Background: ClinfoTracker is a prompt and reminder system designed as a platform for the study of the cognitive aspects of prompting in primary care. We examined the impact of ClinfoTracker in three practices and its potential for studying primary care clinicians' use of prompt and reminder systems.
Methods: We studied ClinfoTracker in three practices using an observational design. We measured performance rates of three services during the course of 5 years in one practice and prompt response rates in all three practices for 5 months after implementation. We performed qualitative cognitive task analyses of ClinfoTracker use.
Results: Five-year compliance rates increased for fecal occult blood testing (1996-2000, 22.5%, P = .0037; 1997-2000, 23.5%, P = .0024) and type 2 diabetes retinopathy testing (1997-2000, 15.7%, P = .0004; 1998-2000, 16.9%, P = .0001; 1999-2000, 12.4%, P = .0048). ClinfoTracker response rates from the three practices showed significant increases during 5 months (P < .0001). Significant differences seen between practice response rates indicate variable success in ClinfoTracker implementation. Cognitive task analyses performed at site 1 indicate differences in how ClinfoTracker prompts are incorporated into practice.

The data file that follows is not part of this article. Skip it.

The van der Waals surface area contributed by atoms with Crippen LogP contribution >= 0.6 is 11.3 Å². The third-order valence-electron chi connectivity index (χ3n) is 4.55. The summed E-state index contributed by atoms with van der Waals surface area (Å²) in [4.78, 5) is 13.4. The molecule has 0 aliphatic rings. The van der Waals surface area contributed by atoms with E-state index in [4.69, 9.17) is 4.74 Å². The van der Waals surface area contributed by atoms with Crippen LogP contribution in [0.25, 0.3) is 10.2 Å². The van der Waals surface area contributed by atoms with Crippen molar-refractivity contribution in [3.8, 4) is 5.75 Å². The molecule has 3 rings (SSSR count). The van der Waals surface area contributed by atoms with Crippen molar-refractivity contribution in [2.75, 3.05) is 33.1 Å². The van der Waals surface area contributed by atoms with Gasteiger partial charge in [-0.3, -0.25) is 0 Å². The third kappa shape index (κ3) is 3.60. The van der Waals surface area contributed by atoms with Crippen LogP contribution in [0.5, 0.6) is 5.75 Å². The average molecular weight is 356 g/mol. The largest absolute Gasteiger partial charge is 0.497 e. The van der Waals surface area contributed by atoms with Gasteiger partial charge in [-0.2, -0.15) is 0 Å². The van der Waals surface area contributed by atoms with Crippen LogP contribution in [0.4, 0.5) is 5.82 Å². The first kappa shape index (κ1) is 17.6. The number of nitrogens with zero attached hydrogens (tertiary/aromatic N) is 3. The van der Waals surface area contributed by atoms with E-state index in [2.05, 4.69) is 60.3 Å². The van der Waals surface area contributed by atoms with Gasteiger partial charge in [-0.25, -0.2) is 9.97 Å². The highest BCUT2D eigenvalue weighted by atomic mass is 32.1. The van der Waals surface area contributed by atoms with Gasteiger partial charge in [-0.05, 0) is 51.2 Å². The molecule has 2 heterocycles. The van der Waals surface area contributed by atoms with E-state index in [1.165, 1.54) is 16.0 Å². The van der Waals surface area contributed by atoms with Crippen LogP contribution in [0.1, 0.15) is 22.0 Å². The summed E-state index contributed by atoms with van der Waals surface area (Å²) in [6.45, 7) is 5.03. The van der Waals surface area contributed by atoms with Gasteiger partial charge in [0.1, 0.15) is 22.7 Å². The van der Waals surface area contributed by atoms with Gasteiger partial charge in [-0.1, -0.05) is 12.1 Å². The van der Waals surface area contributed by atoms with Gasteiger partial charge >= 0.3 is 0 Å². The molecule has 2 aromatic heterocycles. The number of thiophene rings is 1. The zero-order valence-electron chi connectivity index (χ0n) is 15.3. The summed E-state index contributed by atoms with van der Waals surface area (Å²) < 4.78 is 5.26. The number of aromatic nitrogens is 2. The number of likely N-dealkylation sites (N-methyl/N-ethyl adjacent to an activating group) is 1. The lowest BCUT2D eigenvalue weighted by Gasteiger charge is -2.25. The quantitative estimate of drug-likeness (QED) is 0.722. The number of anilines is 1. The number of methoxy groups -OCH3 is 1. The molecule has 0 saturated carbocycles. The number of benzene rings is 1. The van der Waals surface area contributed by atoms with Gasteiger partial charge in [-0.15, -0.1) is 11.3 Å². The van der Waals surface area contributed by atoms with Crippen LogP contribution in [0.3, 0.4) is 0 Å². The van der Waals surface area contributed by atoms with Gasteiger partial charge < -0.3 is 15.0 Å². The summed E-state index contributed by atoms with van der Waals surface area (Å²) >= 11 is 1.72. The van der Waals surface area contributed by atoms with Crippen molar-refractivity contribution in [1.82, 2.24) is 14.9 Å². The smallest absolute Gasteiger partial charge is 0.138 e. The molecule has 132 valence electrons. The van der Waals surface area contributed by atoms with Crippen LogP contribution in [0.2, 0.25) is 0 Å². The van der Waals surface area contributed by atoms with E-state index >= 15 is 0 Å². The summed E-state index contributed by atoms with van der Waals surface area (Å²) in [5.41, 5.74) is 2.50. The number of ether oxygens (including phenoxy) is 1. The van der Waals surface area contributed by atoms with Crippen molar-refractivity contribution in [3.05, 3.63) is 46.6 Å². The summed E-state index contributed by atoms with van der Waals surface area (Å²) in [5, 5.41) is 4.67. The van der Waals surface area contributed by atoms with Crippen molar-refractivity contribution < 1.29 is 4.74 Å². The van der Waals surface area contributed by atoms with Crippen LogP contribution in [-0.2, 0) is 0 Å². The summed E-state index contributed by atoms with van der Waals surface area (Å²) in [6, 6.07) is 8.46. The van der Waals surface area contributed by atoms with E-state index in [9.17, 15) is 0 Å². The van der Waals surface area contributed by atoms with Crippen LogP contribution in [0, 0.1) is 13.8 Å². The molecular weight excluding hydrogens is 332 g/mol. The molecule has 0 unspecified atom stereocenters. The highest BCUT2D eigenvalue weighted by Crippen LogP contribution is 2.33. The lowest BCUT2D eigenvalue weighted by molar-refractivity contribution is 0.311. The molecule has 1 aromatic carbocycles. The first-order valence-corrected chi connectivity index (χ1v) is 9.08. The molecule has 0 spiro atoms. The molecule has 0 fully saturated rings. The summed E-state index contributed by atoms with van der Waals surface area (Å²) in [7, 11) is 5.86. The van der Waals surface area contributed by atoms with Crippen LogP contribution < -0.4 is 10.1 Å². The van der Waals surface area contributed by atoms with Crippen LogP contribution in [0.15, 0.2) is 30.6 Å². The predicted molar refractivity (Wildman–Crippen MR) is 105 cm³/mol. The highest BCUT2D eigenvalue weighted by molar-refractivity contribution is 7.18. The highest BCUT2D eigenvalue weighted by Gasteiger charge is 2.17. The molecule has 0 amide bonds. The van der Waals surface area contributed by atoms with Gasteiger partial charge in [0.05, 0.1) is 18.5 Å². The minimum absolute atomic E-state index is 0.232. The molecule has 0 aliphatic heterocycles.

Conclusions: Improvements in preventive and disease management services after implementation show the potential of ClinfoTracker. Differences in implementation between practice sites and observations of individual clinicians show the promise ClinfoTracker holds for studying clinician use of prompt and reminder systems.